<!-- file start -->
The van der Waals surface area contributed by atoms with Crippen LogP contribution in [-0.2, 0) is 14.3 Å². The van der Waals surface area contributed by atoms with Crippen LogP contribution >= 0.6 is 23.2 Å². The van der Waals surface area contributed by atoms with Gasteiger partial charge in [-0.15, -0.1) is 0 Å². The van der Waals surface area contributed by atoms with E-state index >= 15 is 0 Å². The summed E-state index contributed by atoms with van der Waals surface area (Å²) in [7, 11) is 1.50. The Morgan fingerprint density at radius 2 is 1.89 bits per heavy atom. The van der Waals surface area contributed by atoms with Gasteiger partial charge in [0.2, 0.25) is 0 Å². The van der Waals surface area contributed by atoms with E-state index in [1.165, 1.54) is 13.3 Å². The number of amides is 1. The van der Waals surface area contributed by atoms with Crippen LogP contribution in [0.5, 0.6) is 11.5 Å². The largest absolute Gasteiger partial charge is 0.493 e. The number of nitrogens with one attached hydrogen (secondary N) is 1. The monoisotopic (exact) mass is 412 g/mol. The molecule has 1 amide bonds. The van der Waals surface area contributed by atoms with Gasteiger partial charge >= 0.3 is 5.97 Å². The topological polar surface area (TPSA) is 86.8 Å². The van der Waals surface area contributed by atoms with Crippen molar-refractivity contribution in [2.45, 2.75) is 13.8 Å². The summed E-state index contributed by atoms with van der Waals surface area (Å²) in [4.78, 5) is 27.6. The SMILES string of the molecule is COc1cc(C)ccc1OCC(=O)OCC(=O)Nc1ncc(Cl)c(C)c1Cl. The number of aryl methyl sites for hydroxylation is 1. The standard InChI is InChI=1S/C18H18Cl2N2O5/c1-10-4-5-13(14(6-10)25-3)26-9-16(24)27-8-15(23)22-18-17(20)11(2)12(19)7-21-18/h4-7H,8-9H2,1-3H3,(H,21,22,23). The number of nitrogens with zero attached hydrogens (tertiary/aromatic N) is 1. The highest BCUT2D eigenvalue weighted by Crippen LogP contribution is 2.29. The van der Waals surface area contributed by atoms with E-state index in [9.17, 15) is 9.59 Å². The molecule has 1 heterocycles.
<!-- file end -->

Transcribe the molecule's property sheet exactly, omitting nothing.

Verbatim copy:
The van der Waals surface area contributed by atoms with Crippen LogP contribution in [-0.2, 0) is 14.3 Å². The van der Waals surface area contributed by atoms with Crippen LogP contribution >= 0.6 is 23.2 Å². The van der Waals surface area contributed by atoms with Gasteiger partial charge in [-0.15, -0.1) is 0 Å². The van der Waals surface area contributed by atoms with E-state index >= 15 is 0 Å². The summed E-state index contributed by atoms with van der Waals surface area (Å²) in [7, 11) is 1.50. The Morgan fingerprint density at radius 2 is 1.89 bits per heavy atom. The van der Waals surface area contributed by atoms with Gasteiger partial charge in [0.2, 0.25) is 0 Å². The van der Waals surface area contributed by atoms with E-state index in [1.165, 1.54) is 13.3 Å². The number of amides is 1. The van der Waals surface area contributed by atoms with Crippen LogP contribution in [0.5, 0.6) is 11.5 Å². The largest absolute Gasteiger partial charge is 0.493 e. The number of nitrogens with one attached hydrogen (secondary N) is 1. The monoisotopic (exact) mass is 412 g/mol. The molecule has 1 amide bonds. The van der Waals surface area contributed by atoms with Gasteiger partial charge >= 0.3 is 5.97 Å². The topological polar surface area (TPSA) is 86.8 Å². The van der Waals surface area contributed by atoms with Crippen molar-refractivity contribution in [2.45, 2.75) is 13.8 Å². The summed E-state index contributed by atoms with van der Waals surface area (Å²) in [4.78, 5) is 27.6. The SMILES string of the molecule is COc1cc(C)ccc1OCC(=O)OCC(=O)Nc1ncc(Cl)c(C)c1Cl. The number of aryl methyl sites for hydroxylation is 1. The standard InChI is InChI=1S/C18H18Cl2N2O5/c1-10-4-5-13(14(6-10)25-3)26-9-16(24)27-8-15(23)22-18-17(20)11(2)12(19)7-21-18/h4-7H,8-9H2,1-3H3,(H,21,22,23). The number of nitrogens with zero attached hydrogens (tertiary/aromatic N) is 1. The highest BCUT2D eigenvalue weighted by Crippen LogP contribution is 2.29. The van der Waals surface area contributed by atoms with E-state index in [9.17, 15) is 9.59 Å². The molecule has 1 heterocycles.